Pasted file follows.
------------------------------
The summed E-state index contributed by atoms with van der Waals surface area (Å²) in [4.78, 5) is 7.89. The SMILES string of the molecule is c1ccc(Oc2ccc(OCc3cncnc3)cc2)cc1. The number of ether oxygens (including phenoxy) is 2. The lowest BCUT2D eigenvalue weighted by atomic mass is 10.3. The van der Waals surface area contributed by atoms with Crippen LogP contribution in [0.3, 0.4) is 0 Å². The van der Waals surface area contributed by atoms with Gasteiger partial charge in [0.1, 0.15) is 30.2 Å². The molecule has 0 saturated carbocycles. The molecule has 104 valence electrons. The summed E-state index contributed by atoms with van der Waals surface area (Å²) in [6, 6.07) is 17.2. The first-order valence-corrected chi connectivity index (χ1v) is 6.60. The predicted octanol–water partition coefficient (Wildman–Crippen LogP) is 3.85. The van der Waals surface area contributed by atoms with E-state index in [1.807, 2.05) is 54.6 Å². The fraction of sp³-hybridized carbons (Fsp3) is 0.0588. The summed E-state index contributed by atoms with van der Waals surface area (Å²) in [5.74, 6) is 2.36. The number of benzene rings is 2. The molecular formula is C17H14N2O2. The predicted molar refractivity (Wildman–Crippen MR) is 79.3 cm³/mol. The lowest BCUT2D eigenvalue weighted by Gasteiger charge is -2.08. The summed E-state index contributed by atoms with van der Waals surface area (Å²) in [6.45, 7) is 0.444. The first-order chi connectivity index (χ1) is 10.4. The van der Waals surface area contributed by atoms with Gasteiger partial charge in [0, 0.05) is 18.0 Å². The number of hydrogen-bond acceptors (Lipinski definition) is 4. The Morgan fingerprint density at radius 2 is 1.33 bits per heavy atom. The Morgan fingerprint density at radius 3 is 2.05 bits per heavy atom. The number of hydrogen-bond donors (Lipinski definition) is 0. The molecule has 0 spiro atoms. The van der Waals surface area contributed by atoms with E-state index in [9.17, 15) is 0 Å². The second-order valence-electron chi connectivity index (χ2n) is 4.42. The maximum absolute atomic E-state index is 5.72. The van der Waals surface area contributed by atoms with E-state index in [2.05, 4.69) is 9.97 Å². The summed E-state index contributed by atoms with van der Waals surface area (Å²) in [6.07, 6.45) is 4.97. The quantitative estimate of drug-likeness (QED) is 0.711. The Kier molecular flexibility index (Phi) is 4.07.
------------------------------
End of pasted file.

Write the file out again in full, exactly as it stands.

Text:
The summed E-state index contributed by atoms with van der Waals surface area (Å²) in [4.78, 5) is 7.89. The SMILES string of the molecule is c1ccc(Oc2ccc(OCc3cncnc3)cc2)cc1. The number of ether oxygens (including phenoxy) is 2. The lowest BCUT2D eigenvalue weighted by atomic mass is 10.3. The van der Waals surface area contributed by atoms with Crippen LogP contribution in [0.3, 0.4) is 0 Å². The van der Waals surface area contributed by atoms with Gasteiger partial charge in [0.1, 0.15) is 30.2 Å². The molecule has 0 saturated carbocycles. The molecule has 104 valence electrons. The summed E-state index contributed by atoms with van der Waals surface area (Å²) in [6, 6.07) is 17.2. The first-order valence-corrected chi connectivity index (χ1v) is 6.60. The predicted octanol–water partition coefficient (Wildman–Crippen LogP) is 3.85. The van der Waals surface area contributed by atoms with E-state index in [1.807, 2.05) is 54.6 Å². The fraction of sp³-hybridized carbons (Fsp3) is 0.0588. The summed E-state index contributed by atoms with van der Waals surface area (Å²) in [5.74, 6) is 2.36. The number of benzene rings is 2. The molecular formula is C17H14N2O2. The predicted molar refractivity (Wildman–Crippen MR) is 79.3 cm³/mol. The lowest BCUT2D eigenvalue weighted by Gasteiger charge is -2.08. The summed E-state index contributed by atoms with van der Waals surface area (Å²) in [6.45, 7) is 0.444. The first-order chi connectivity index (χ1) is 10.4. The van der Waals surface area contributed by atoms with Gasteiger partial charge in [0, 0.05) is 18.0 Å². The number of hydrogen-bond acceptors (Lipinski definition) is 4. The Morgan fingerprint density at radius 2 is 1.33 bits per heavy atom. The Morgan fingerprint density at radius 3 is 2.05 bits per heavy atom. The number of hydrogen-bond donors (Lipinski definition) is 0. The molecule has 0 spiro atoms. The van der Waals surface area contributed by atoms with E-state index in [9.17, 15) is 0 Å². The second-order valence-electron chi connectivity index (χ2n) is 4.42. The maximum absolute atomic E-state index is 5.72. The van der Waals surface area contributed by atoms with E-state index in [2.05, 4.69) is 9.97 Å². The summed E-state index contributed by atoms with van der Waals surface area (Å²) in [6.07, 6.45) is 4.97. The quantitative estimate of drug-likeness (QED) is 0.711. The Kier molecular flexibility index (Phi) is 4.07.